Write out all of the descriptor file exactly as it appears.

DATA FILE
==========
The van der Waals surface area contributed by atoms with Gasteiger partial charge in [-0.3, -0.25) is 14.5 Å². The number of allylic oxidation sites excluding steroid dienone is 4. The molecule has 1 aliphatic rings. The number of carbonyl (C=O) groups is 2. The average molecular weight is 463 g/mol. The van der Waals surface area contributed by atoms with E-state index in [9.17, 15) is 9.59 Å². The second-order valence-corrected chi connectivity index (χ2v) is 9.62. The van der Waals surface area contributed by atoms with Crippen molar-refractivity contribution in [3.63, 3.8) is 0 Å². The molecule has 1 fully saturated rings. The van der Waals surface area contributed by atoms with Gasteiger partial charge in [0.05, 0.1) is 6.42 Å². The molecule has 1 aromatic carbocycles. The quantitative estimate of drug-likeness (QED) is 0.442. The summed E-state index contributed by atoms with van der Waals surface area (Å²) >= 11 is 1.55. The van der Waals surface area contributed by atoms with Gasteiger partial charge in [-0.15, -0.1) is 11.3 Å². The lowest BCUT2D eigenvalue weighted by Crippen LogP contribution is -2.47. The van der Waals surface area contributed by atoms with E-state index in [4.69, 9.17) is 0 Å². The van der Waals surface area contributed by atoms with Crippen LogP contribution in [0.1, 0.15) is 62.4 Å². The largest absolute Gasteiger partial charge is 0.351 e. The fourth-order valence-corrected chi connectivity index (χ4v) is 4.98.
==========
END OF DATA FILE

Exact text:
The van der Waals surface area contributed by atoms with Gasteiger partial charge in [-0.3, -0.25) is 14.5 Å². The number of allylic oxidation sites excluding steroid dienone is 4. The molecule has 1 aliphatic rings. The number of carbonyl (C=O) groups is 2. The average molecular weight is 463 g/mol. The van der Waals surface area contributed by atoms with E-state index in [9.17, 15) is 9.59 Å². The second-order valence-corrected chi connectivity index (χ2v) is 9.62. The van der Waals surface area contributed by atoms with Crippen molar-refractivity contribution in [3.63, 3.8) is 0 Å². The molecule has 1 fully saturated rings. The van der Waals surface area contributed by atoms with Gasteiger partial charge in [0.05, 0.1) is 6.42 Å². The molecule has 1 aromatic carbocycles. The quantitative estimate of drug-likeness (QED) is 0.442. The summed E-state index contributed by atoms with van der Waals surface area (Å²) >= 11 is 1.55. The van der Waals surface area contributed by atoms with Gasteiger partial charge in [-0.15, -0.1) is 11.3 Å². The lowest BCUT2D eigenvalue weighted by Crippen LogP contribution is -2.47. The van der Waals surface area contributed by atoms with E-state index in [4.69, 9.17) is 0 Å². The van der Waals surface area contributed by atoms with Crippen LogP contribution in [0.1, 0.15) is 62.4 Å². The largest absolute Gasteiger partial charge is 0.351 e. The fourth-order valence-corrected chi connectivity index (χ4v) is 4.98.